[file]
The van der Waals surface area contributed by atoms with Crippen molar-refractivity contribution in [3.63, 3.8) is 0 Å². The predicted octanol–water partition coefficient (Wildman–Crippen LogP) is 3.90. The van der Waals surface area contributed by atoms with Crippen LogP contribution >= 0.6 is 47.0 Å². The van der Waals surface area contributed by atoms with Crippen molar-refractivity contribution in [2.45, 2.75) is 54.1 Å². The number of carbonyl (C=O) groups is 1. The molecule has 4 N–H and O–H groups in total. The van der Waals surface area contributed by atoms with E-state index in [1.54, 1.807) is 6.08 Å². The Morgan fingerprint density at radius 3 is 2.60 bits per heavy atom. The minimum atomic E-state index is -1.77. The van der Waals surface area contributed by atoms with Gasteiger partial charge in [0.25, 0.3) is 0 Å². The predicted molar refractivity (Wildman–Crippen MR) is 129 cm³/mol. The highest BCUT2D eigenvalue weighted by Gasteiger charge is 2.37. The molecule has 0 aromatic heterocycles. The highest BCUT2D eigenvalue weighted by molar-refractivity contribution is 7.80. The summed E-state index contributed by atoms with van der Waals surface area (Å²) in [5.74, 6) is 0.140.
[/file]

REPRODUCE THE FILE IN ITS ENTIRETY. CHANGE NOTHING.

The van der Waals surface area contributed by atoms with Crippen molar-refractivity contribution in [3.63, 3.8) is 0 Å². The predicted octanol–water partition coefficient (Wildman–Crippen LogP) is 3.90. The van der Waals surface area contributed by atoms with Crippen LogP contribution >= 0.6 is 47.0 Å². The van der Waals surface area contributed by atoms with Crippen molar-refractivity contribution in [2.45, 2.75) is 54.1 Å². The number of carbonyl (C=O) groups is 1. The molecule has 4 N–H and O–H groups in total. The van der Waals surface area contributed by atoms with E-state index in [1.54, 1.807) is 6.08 Å². The Morgan fingerprint density at radius 3 is 2.60 bits per heavy atom. The minimum atomic E-state index is -1.77. The van der Waals surface area contributed by atoms with Gasteiger partial charge in [0.25, 0.3) is 0 Å². The predicted molar refractivity (Wildman–Crippen MR) is 129 cm³/mol. The highest BCUT2D eigenvalue weighted by Gasteiger charge is 2.37. The molecule has 0 aromatic heterocycles. The highest BCUT2D eigenvalue weighted by molar-refractivity contribution is 7.80. The summed E-state index contributed by atoms with van der Waals surface area (Å²) in [5.74, 6) is 0.140.